6. Young Frankenstein (1974)
The Frankenstein movie: Spoof? Parody? Homage? Whatever you choose to call it, this is Mel Brooks as his finest, poking fun at the entire Frankenstein mythology through this brilliantly-realised comedy.
Where it stands apart from what we've now come to describe as "spoof" is its attention to detail. Many particulars of Shelley's story are expanded upon and mercilessly mocked all in the name of subversion. The un-PC gags at the expense of the little girl and the blind man are two of its best. Bringing aboard a stream of top comics like Gene Wilder, Madeleine Kahn, Marty Feldman, Cloris Leachman and Teri Garr is what makes this tickle the funny bone with each repeat viewing.
Monstrous moment: When the Monster hits the stage decked out in his tuxedo and busts out some killer tap-dancing moves.
5. The Monster Squad (1987)
The Frankenstein movie: The popularity of The Goonies and Ghostbusters with a younger demographic led to this underseen eighties gem. The Monster Squad brings humor to an assembly of Universal's most revered monsters, thanks to horror director Fred Dekker (Night of The Creeps), who co-penned the film with a young Shane Black before his foray into actioners.
Here's what happens: a bunch of kids who love monster movies discover that an old incantation and an amulet can bring all those creatures to life. Make no mistake: this is a love letter to youth. Kinda like Stand By Me but without the MacGuffin-ous corpse.
Monstrous moment: See how long you can keep the tears at bay when the Monster sacrifices himself in order to let everyone else survive.
4. Abbott and Costello meet Frankenstein (1948)
The Frankenstein movie: Abbott and Costello worked through one period of their illustrious career by placing themselves into many parodic scenarios with Universal's monsters. This movie marks the beginning of that era, and is still considered to be their best attempt at humorous crossovers.
Count Dracula and The Wolfman join together in an effort to revive Frankenstein's Monster, which is in need of some major upgrades including a new brain. Enter Abbott and Costello, as a pair of baggage handlers who cross paths with Dracula and Wolfman, the former deciding that one of them would make an apt candidate for the job.
Monstrous moment: Amped up with enough voltage to power Blackpool Illuminations, the Monster leaps from the table and pushes Dr. Sandra Mornay out of the window to her death. Well, she was in on the whole ruse to steal a brain.
3. The Curse of Frankenstein (1957)
The Frankenstein movie: The first in Hammer Films' bracket of gothic horrors re-introduced the Frankenstein myth with a distinctly Anglo-vibe. Eager to outperform their main rivals Universal, the studio went all out to make a solid genre movie that would appeal to the masses. This is no ordinary monster movie: it was also their first attempt at filming in colour.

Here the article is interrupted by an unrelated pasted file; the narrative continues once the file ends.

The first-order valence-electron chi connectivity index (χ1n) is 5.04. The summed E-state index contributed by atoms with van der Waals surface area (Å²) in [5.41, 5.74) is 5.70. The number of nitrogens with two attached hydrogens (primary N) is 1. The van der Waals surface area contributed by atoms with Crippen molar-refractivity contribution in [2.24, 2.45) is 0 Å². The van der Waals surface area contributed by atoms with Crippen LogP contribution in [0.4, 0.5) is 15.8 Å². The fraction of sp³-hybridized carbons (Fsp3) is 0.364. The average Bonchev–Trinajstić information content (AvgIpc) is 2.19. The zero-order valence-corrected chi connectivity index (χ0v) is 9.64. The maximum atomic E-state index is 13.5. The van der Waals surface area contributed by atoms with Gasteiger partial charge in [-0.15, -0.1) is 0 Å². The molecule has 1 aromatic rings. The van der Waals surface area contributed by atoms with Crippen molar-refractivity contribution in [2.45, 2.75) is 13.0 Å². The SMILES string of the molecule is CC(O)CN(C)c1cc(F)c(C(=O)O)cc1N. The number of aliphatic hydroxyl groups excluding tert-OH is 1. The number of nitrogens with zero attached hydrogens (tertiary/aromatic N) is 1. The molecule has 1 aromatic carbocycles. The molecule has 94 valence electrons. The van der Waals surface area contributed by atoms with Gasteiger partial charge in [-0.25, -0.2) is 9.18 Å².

Peter Cushing and Christopher Lee emerged as equally formidable talents tackling the roles of Victor Frankenstein and Frankenstein's monster. Bela Lugosi and Boris Karloff might have got their first, but with Lee cutting such an imposing figure his Monster remains the more fearful.
Monstrous moment: The creation of the Monster is drenched in gore, never once does the camera veer away as Victor sews together the bloody organs and limbs of his creature.
2. Bride of Frankenstein (1935)
The Frankenstein movie: One of the first - and best - horror sequels to achieve the same levels of success as its predecessor. James Whale returned to shoot his second Frankenstein movie, lured in by the promise of creative control: a risk by the studio that paid off. Bride takes its cues from what made the original such a mega smash, and pushed it farther, as a kind of riff on romantic comedies.
Boris Karloff reprises his role as the Monster, who this time around is desperate for a mate. Elsa Lancaster took on the part of his wife, a companion whose zigzag shock of white cut through her towering hairdo made her an equally iconic figure.
Monstrous moment: The single line the Monster utters as sets the laboratory to explode, taking both he and his new bride up with it. "You stay. We belong dead."
1. Frankenstein (1931)
The Frankenstein movie: A true classic that never goes out of style. James Whale's stalwart offering set the bar for every other Frankenstein film that followed in its lumbering wake. As influential as the actual novel itself, there's many tropes created solely for the film which later outings would mimic to lesser effect. The bumbling walk of the Monster was created by stuffing weights into Boris Karloff's shoes. The eerie lighting a part of the commendable production design. And the histrionic acting of Colin Clive as Dr. Frankenstein, the first Scream Queen.
Of everything the film gifted to cinema, it's the iconic figure of Karloff's Monster which audiences remember. Less of a sympathetic, misunderstood creation than Shelley's, Whale casts him as an abject being. Something other. Something to truly be feared.
Monstrous moment: The Monster at last finds peace when he happens upon a young girl, innocently tossing flowers into a lake to watch them float on the water's surface. When they're all gone, the Monster assumes the child will do the same and throws her in.